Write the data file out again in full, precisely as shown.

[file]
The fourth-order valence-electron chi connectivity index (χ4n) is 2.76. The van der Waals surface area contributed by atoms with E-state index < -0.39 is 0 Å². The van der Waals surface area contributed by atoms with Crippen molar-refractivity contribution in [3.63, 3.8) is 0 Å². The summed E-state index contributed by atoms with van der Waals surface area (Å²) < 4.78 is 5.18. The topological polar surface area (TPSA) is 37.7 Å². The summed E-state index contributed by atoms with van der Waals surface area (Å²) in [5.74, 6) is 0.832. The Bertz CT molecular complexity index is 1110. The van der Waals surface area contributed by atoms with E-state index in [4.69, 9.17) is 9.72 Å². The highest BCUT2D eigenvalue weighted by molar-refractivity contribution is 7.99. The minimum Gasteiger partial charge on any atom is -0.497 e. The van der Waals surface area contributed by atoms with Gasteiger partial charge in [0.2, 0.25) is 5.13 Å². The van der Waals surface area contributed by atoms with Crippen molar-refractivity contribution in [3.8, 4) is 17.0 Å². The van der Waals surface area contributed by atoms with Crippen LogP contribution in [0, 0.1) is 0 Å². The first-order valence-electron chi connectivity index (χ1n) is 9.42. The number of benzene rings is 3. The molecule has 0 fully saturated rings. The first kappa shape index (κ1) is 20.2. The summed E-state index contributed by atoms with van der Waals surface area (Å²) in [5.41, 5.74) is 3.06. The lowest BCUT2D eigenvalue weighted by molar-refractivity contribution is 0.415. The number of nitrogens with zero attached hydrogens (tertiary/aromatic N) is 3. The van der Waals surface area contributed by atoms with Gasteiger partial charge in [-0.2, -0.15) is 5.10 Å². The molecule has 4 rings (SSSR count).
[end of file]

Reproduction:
The fourth-order valence-electron chi connectivity index (χ4n) is 2.76. The van der Waals surface area contributed by atoms with E-state index < -0.39 is 0 Å². The van der Waals surface area contributed by atoms with Crippen molar-refractivity contribution in [3.63, 3.8) is 0 Å². The summed E-state index contributed by atoms with van der Waals surface area (Å²) < 4.78 is 5.18. The topological polar surface area (TPSA) is 37.7 Å². The summed E-state index contributed by atoms with van der Waals surface area (Å²) in [5.74, 6) is 0.832. The Bertz CT molecular complexity index is 1110. The van der Waals surface area contributed by atoms with E-state index in [4.69, 9.17) is 9.72 Å². The highest BCUT2D eigenvalue weighted by molar-refractivity contribution is 7.99. The minimum Gasteiger partial charge on any atom is -0.497 e. The van der Waals surface area contributed by atoms with Gasteiger partial charge in [0.2, 0.25) is 5.13 Å². The van der Waals surface area contributed by atoms with Crippen molar-refractivity contribution in [3.8, 4) is 17.0 Å². The van der Waals surface area contributed by atoms with Crippen LogP contribution in [0, 0.1) is 0 Å². The first-order valence-electron chi connectivity index (χ1n) is 9.42. The number of benzene rings is 3. The molecule has 0 fully saturated rings. The first kappa shape index (κ1) is 20.2. The summed E-state index contributed by atoms with van der Waals surface area (Å²) in [5.41, 5.74) is 3.06. The lowest BCUT2D eigenvalue weighted by molar-refractivity contribution is 0.415. The number of nitrogens with zero attached hydrogens (tertiary/aromatic N) is 3. The van der Waals surface area contributed by atoms with Gasteiger partial charge in [-0.2, -0.15) is 5.10 Å². The molecule has 4 rings (SSSR count).